Happiness at the Olympic Games

Happiness at the Olympic Games

Happiness on the medal stand – it’s as simple as 1:3:2

By Shankar Vedantam

Monday, August 18, 2008; Page A02

Nearly a century ago, American middle-distance runner Abel Kiviat entered the Stockholm Olympics as the odds-on favorite to win the 1,500-meter race, an event in which he held the world record. Kiviat had the lead 1,492 meters into the race but was passed in the final eight meters by Britain’s Arnold Jackson.

Kiviat was devastated. Years later, he recalled the loss as one of the lowest points in his life. Even after he turned 90 — decades and decades after that 1912 race — Kiviat said he would wake up in the middle of the night, asking himself how he could have lost.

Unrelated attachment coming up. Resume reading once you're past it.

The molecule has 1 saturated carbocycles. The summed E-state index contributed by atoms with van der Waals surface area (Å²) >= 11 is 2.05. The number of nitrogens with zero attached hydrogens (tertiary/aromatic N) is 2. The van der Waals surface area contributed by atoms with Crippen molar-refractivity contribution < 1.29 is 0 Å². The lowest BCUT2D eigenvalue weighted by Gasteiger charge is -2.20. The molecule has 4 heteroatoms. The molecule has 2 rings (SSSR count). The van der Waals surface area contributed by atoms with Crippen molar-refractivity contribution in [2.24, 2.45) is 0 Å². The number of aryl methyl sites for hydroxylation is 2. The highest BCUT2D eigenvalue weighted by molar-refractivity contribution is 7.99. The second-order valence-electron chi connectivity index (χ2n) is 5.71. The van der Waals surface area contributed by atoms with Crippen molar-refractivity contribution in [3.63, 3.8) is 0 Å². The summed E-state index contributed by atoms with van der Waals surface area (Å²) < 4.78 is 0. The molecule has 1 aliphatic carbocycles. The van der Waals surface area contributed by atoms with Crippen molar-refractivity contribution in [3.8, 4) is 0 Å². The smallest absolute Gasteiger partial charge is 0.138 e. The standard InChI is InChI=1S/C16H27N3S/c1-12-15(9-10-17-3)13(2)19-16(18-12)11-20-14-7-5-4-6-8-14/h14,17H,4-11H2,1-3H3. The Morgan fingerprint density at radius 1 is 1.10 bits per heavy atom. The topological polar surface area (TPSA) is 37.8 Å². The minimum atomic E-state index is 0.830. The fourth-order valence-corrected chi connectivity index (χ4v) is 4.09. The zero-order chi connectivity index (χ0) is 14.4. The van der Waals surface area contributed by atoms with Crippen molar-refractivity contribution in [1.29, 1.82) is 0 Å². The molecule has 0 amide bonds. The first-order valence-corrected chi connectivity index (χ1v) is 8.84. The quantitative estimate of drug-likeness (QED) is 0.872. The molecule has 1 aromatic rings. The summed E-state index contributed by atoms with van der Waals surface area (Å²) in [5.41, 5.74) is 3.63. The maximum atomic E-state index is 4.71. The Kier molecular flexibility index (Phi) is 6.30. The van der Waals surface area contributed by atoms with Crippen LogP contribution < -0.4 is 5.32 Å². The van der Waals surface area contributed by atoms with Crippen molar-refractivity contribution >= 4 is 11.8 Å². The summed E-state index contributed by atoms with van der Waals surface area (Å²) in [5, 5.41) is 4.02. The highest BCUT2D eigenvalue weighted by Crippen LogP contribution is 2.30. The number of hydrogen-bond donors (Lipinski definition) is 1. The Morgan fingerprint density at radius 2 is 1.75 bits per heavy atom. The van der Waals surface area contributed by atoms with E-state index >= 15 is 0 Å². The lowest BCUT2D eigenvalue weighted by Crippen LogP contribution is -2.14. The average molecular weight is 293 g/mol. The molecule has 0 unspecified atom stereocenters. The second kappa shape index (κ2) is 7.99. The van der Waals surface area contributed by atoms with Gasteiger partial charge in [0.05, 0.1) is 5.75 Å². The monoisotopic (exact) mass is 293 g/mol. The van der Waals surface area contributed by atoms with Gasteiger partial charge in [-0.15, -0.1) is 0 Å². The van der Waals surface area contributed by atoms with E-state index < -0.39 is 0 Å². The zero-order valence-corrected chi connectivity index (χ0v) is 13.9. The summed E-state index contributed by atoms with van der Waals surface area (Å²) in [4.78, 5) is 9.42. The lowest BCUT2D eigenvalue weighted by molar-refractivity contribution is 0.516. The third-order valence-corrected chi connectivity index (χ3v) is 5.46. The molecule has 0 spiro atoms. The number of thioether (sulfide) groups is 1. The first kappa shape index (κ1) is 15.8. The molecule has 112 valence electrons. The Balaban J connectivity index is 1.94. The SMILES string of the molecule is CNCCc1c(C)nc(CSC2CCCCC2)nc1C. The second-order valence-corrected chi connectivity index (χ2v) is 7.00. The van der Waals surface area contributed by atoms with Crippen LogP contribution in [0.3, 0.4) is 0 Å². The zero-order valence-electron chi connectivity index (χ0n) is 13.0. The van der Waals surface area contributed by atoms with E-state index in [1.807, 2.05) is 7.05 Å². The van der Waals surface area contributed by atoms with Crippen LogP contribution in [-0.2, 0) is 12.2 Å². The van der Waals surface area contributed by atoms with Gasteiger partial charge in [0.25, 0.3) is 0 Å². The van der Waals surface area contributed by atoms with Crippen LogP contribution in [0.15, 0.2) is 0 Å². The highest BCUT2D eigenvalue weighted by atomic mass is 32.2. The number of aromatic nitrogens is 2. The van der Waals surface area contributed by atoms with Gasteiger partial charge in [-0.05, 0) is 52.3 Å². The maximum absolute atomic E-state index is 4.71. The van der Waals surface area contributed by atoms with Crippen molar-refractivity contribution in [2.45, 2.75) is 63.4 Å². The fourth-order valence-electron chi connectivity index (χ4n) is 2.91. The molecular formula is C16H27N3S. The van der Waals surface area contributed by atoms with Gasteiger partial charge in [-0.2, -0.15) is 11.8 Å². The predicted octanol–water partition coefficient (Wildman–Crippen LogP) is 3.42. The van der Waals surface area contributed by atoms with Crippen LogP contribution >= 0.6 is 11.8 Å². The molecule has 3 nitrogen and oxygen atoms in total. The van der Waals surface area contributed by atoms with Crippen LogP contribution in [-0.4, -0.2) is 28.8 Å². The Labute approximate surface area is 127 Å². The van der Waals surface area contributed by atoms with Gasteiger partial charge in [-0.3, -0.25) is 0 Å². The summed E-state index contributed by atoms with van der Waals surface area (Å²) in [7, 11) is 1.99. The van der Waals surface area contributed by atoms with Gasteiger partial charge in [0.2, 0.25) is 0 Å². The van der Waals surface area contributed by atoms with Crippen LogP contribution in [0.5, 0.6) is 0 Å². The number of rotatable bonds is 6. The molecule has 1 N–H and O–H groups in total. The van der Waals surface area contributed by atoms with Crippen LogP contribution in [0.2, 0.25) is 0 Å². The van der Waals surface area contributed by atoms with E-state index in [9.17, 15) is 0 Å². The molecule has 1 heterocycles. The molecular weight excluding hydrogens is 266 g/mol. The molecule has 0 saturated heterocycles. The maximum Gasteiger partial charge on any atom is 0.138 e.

The Olympics mean many things to many people. For those who study human behavior, the games provide a remarkable Petri dish in which to study a paradox in human behavior.

To read more about the interesting research being conducted into happiness and race results – click here